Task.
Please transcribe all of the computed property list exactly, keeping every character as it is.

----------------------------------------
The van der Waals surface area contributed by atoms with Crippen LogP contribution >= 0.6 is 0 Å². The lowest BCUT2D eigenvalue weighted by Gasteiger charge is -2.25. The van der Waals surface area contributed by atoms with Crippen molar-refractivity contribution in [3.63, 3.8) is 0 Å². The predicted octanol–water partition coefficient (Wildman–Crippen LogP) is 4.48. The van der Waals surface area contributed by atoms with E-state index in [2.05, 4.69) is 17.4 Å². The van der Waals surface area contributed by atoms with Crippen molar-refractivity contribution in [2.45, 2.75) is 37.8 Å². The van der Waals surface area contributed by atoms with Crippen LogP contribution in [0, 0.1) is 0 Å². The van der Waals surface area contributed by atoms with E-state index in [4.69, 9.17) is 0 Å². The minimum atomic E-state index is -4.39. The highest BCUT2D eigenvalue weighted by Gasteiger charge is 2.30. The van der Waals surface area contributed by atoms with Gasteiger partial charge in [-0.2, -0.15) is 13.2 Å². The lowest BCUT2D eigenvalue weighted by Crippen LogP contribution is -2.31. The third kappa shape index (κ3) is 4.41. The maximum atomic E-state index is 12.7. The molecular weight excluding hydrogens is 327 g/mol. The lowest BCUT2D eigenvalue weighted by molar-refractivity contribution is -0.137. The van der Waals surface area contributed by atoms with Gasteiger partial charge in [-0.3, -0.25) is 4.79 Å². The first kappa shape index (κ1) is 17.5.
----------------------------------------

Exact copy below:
The van der Waals surface area contributed by atoms with Crippen LogP contribution >= 0.6 is 0 Å². The lowest BCUT2D eigenvalue weighted by Gasteiger charge is -2.25. The van der Waals surface area contributed by atoms with Crippen molar-refractivity contribution in [3.63, 3.8) is 0 Å². The predicted octanol–water partition coefficient (Wildman–Crippen LogP) is 4.48. The van der Waals surface area contributed by atoms with E-state index in [2.05, 4.69) is 17.4 Å². The van der Waals surface area contributed by atoms with Crippen molar-refractivity contribution in [2.45, 2.75) is 37.8 Å². The van der Waals surface area contributed by atoms with Crippen LogP contribution in [0, 0.1) is 0 Å². The van der Waals surface area contributed by atoms with E-state index in [4.69, 9.17) is 0 Å². The minimum atomic E-state index is -4.39. The highest BCUT2D eigenvalue weighted by Gasteiger charge is 2.30. The van der Waals surface area contributed by atoms with Gasteiger partial charge in [-0.2, -0.15) is 13.2 Å². The lowest BCUT2D eigenvalue weighted by Crippen LogP contribution is -2.31. The third kappa shape index (κ3) is 4.41. The maximum atomic E-state index is 12.7. The molecular weight excluding hydrogens is 327 g/mol. The lowest BCUT2D eigenvalue weighted by molar-refractivity contribution is -0.137. The van der Waals surface area contributed by atoms with Gasteiger partial charge in [-0.3, -0.25) is 4.79 Å². The first kappa shape index (κ1) is 17.5.